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Format: Paperback
Apache is the most widely used web server in the world, which is a tribute to everyone who has worked to make it a success. It is also open source, which means that the creators and maintainers largely do their tasks for pride and bragging rights rather than for monetary gain. Ironically, the reservation that most people express over open source is the fear that there will be no one to answer the inevitable questions concerning how to get it to work right.
This book is a collection of problems and solutions to those problems regarding the customization of Apache after it has been installed. Situations such as restricting access to files, installing SSL, dealing with passwords, working with URLs, security issues, logging events and error handling are examined. Each entry starts with the statement of the problem, the command(s) or code to effect a solution and an explanation of the problem and why the commands are a solution. Pointers to additional information such as books and web sites are also listed at the end of each entry. Where applicable, differences between versions 1.3 and 2.0 are described.
Obviously, not every problem that can arise when Apache is running can be covered in a book of 223 pages. Nevertheless, the authors have put together a very valuable collection of over 100 of the most common problems encountered by Apache system administrators. If you are tasked with keeping an Apache server up and serving, then this is a book that you must have. It will also help alleviate the logical reservations you may have about relying on open source software.
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Format: Paperback
Has there ever been an open source program as successful as the Apache web server? If we leave aside the various p2p freeware for music sharing, then perhaps none. Certainly, if we restrict our survey to web servers, Apache is head and shoulders above its peers. It is currently in its second major revision, 2.0, and is very stable and mature.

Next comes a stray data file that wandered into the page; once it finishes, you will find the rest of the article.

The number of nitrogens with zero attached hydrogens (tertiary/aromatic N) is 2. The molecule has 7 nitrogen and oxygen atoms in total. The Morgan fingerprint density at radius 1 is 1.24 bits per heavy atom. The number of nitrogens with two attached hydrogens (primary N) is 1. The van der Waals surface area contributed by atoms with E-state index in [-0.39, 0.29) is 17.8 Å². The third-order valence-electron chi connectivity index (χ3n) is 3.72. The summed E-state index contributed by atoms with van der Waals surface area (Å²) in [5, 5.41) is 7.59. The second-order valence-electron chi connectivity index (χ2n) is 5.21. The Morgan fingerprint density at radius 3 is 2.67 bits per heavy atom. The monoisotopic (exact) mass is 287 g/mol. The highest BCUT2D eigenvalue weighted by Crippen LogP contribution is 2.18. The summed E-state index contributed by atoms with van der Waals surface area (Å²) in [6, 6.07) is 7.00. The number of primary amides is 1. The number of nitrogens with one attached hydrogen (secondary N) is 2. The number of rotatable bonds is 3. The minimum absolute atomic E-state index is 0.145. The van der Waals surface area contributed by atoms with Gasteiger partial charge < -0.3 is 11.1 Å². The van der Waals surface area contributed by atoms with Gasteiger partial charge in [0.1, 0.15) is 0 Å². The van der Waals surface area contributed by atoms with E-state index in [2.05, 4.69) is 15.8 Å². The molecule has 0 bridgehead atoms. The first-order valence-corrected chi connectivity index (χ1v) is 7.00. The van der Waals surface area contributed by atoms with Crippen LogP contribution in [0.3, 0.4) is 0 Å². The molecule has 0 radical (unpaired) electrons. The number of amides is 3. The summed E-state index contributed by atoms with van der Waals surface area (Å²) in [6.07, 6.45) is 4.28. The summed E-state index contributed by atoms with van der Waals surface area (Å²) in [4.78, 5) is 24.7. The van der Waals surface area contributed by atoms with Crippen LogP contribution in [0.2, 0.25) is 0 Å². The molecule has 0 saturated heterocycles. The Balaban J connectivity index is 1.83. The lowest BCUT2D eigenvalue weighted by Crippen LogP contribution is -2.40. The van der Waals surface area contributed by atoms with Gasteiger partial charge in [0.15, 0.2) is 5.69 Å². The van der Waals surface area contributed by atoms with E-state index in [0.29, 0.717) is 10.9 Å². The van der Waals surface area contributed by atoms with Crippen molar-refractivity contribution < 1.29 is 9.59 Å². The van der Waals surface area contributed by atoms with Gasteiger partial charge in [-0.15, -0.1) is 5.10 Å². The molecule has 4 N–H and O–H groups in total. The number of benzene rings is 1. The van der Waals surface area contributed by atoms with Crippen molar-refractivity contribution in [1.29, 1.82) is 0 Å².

This book gives you a good grounding in both installing and running it, even if you have never run a website before. Those of you who used earlier versions may recall various installation shell scripts. At one point, these only ran on unix platforms. But this book makes clear in the first chapter that this is no longer true. An installation wizard gives you an easy walkthrough. Plus you can now install it on Microsoft Windows.
So given that Apache is free, shouldn't you already be using it? If you have only static content, or dynamic content that is restricted to the traditional cgi or the newer perl or PHP, then the book's sections on those show full functionality.
Remember too the other advantage cited in the book. Apache is extensible. So if you have a simple need that can be met by tweaking the existing source, you can do it yourself, instead of asking a vendor and waiting [and paying]. Plus, if Apache itself has a bug that you cannot fix, you know there will be many developers on the net who will do this, and quickly, because so many of us depend on Apache.
What are you waiting for?
The only caveat is when you should NOT use Apache [and this book]. Naturally, the book does not go into this, so let me help you. If you will be using EJBs, Java Server Pages or transactions, then this is higher level logic that, as far as I know, Apache does not currently handle. Instead, you should opt for J2EE web servers provided by jBoss, Sun, IBM, BEA or Oracle. Likewise if you have .NET/C# dynamic content. I am not sure that Apache can handle these yet, so you should stick with Microsoft's server.